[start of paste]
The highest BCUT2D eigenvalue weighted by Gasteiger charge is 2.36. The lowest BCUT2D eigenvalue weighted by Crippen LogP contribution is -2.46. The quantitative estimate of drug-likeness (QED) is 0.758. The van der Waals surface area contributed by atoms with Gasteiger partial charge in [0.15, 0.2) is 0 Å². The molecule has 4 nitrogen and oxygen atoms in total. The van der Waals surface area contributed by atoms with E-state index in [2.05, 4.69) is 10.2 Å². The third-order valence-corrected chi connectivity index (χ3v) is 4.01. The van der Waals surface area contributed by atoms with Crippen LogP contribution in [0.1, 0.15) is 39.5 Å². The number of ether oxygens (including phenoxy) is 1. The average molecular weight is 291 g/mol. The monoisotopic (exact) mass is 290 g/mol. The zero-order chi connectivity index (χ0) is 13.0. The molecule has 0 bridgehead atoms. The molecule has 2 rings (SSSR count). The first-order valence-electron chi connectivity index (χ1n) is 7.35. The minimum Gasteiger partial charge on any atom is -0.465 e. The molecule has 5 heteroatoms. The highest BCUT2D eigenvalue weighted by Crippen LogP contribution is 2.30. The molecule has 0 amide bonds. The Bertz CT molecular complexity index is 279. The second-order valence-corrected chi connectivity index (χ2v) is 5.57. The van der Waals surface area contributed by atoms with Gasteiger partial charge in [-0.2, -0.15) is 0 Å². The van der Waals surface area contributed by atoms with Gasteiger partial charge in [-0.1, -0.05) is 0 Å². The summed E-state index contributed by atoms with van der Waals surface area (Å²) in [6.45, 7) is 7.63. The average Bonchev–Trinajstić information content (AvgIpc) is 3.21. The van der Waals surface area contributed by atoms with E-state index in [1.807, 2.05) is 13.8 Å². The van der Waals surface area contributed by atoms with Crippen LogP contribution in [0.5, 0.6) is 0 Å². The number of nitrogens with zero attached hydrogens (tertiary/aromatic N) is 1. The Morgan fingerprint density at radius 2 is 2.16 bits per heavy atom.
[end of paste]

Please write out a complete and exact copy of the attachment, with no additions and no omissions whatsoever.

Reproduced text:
The highest BCUT2D eigenvalue weighted by Gasteiger charge is 2.36. The lowest BCUT2D eigenvalue weighted by Crippen LogP contribution is -2.46. The quantitative estimate of drug-likeness (QED) is 0.758. The van der Waals surface area contributed by atoms with Gasteiger partial charge in [0.15, 0.2) is 0 Å². The molecule has 4 nitrogen and oxygen atoms in total. The van der Waals surface area contributed by atoms with E-state index in [2.05, 4.69) is 10.2 Å². The third-order valence-corrected chi connectivity index (χ3v) is 4.01. The van der Waals surface area contributed by atoms with Crippen LogP contribution in [0.1, 0.15) is 39.5 Å². The number of ether oxygens (including phenoxy) is 1. The average molecular weight is 291 g/mol. The monoisotopic (exact) mass is 290 g/mol. The zero-order chi connectivity index (χ0) is 13.0. The molecule has 0 bridgehead atoms. The molecule has 2 rings (SSSR count). The first-order valence-electron chi connectivity index (χ1n) is 7.35. The minimum Gasteiger partial charge on any atom is -0.465 e. The molecule has 5 heteroatoms. The highest BCUT2D eigenvalue weighted by Crippen LogP contribution is 2.30. The molecule has 0 amide bonds. The Bertz CT molecular complexity index is 279. The second-order valence-corrected chi connectivity index (χ2v) is 5.57. The van der Waals surface area contributed by atoms with Gasteiger partial charge in [-0.2, -0.15) is 0 Å². The van der Waals surface area contributed by atoms with Gasteiger partial charge in [-0.1, -0.05) is 0 Å². The summed E-state index contributed by atoms with van der Waals surface area (Å²) in [6.45, 7) is 7.63. The average Bonchev–Trinajstić information content (AvgIpc) is 3.21. The van der Waals surface area contributed by atoms with E-state index in [1.807, 2.05) is 13.8 Å². The van der Waals surface area contributed by atoms with Crippen LogP contribution in [0.5, 0.6) is 0 Å². The number of nitrogens with zero attached hydrogens (tertiary/aromatic N) is 1. The Morgan fingerprint density at radius 2 is 2.16 bits per heavy atom.